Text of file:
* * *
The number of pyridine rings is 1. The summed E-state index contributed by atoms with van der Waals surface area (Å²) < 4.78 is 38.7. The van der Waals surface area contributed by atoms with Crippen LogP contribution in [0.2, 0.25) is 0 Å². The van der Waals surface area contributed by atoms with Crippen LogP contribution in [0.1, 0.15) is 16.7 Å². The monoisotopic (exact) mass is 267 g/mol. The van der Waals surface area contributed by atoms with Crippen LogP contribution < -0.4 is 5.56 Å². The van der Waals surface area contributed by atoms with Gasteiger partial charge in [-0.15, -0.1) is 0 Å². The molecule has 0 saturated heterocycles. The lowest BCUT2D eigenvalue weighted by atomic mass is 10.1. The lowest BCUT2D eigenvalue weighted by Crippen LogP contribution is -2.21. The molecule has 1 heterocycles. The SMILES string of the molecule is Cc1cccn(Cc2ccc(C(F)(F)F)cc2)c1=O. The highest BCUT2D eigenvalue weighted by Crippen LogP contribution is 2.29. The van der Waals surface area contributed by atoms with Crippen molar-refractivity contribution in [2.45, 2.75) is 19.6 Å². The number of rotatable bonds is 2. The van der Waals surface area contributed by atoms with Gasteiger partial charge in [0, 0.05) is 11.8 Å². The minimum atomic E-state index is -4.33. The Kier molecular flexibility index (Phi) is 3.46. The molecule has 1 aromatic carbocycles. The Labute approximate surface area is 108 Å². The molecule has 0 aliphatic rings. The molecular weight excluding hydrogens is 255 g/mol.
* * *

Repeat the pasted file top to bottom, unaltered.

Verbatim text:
The number of pyridine rings is 1. The summed E-state index contributed by atoms with van der Waals surface area (Å²) < 4.78 is 38.7. The van der Waals surface area contributed by atoms with Crippen LogP contribution in [0.2, 0.25) is 0 Å². The van der Waals surface area contributed by atoms with Crippen LogP contribution in [0.1, 0.15) is 16.7 Å². The monoisotopic (exact) mass is 267 g/mol. The van der Waals surface area contributed by atoms with Crippen LogP contribution < -0.4 is 5.56 Å². The van der Waals surface area contributed by atoms with Gasteiger partial charge in [-0.15, -0.1) is 0 Å². The molecule has 0 saturated heterocycles. The lowest BCUT2D eigenvalue weighted by atomic mass is 10.1. The lowest BCUT2D eigenvalue weighted by Crippen LogP contribution is -2.21. The molecule has 1 heterocycles. The SMILES string of the molecule is Cc1cccn(Cc2ccc(C(F)(F)F)cc2)c1=O. The highest BCUT2D eigenvalue weighted by Crippen LogP contribution is 2.29. The van der Waals surface area contributed by atoms with Crippen molar-refractivity contribution in [2.45, 2.75) is 19.6 Å². The number of rotatable bonds is 2. The van der Waals surface area contributed by atoms with Gasteiger partial charge in [0, 0.05) is 11.8 Å². The minimum atomic E-state index is -4.33. The Kier molecular flexibility index (Phi) is 3.46. The molecule has 1 aromatic carbocycles. The Labute approximate surface area is 108 Å². The molecule has 0 aliphatic rings. The molecular weight excluding hydrogens is 255 g/mol.